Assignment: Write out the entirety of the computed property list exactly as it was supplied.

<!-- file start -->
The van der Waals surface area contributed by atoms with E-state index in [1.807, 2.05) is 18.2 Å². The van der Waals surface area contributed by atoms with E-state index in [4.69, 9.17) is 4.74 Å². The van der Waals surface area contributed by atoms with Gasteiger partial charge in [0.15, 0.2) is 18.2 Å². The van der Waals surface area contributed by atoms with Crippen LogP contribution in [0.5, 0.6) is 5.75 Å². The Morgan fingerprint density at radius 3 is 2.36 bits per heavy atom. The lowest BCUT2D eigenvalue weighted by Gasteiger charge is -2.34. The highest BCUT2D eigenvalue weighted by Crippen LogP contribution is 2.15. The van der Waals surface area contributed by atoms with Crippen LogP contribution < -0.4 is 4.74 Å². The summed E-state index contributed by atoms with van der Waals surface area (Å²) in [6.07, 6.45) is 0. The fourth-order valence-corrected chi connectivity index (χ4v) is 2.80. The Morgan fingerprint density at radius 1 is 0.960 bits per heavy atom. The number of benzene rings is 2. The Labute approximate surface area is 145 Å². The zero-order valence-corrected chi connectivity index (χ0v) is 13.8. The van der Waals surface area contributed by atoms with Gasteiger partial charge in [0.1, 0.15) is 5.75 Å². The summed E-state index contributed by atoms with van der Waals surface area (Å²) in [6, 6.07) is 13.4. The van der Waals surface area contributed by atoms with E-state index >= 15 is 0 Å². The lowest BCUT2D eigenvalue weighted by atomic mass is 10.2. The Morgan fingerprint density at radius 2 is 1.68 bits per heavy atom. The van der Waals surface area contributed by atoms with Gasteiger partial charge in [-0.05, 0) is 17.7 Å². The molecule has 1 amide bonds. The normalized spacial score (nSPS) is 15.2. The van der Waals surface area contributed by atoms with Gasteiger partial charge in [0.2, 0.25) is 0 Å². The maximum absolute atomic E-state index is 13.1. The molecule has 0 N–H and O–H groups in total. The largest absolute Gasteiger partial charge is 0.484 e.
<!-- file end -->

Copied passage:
The van der Waals surface area contributed by atoms with E-state index in [1.807, 2.05) is 18.2 Å². The van der Waals surface area contributed by atoms with E-state index in [4.69, 9.17) is 4.74 Å². The van der Waals surface area contributed by atoms with Gasteiger partial charge in [0.15, 0.2) is 18.2 Å². The van der Waals surface area contributed by atoms with Crippen LogP contribution in [0.5, 0.6) is 5.75 Å². The Morgan fingerprint density at radius 3 is 2.36 bits per heavy atom. The lowest BCUT2D eigenvalue weighted by Gasteiger charge is -2.34. The highest BCUT2D eigenvalue weighted by Crippen LogP contribution is 2.15. The van der Waals surface area contributed by atoms with Crippen LogP contribution < -0.4 is 4.74 Å². The summed E-state index contributed by atoms with van der Waals surface area (Å²) in [6.07, 6.45) is 0. The fourth-order valence-corrected chi connectivity index (χ4v) is 2.80. The Morgan fingerprint density at radius 1 is 0.960 bits per heavy atom. The number of benzene rings is 2. The Labute approximate surface area is 145 Å². The zero-order valence-corrected chi connectivity index (χ0v) is 13.8. The van der Waals surface area contributed by atoms with Gasteiger partial charge in [0.1, 0.15) is 5.75 Å². The summed E-state index contributed by atoms with van der Waals surface area (Å²) in [6, 6.07) is 13.4. The van der Waals surface area contributed by atoms with E-state index >= 15 is 0 Å². The lowest BCUT2D eigenvalue weighted by atomic mass is 10.2. The Morgan fingerprint density at radius 2 is 1.68 bits per heavy atom. The van der Waals surface area contributed by atoms with Gasteiger partial charge in [-0.05, 0) is 17.7 Å². The molecule has 1 amide bonds. The normalized spacial score (nSPS) is 15.2. The van der Waals surface area contributed by atoms with Gasteiger partial charge in [0.2, 0.25) is 0 Å². The maximum absolute atomic E-state index is 13.1. The molecule has 0 N–H and O–H groups in total. The largest absolute Gasteiger partial charge is 0.484 e.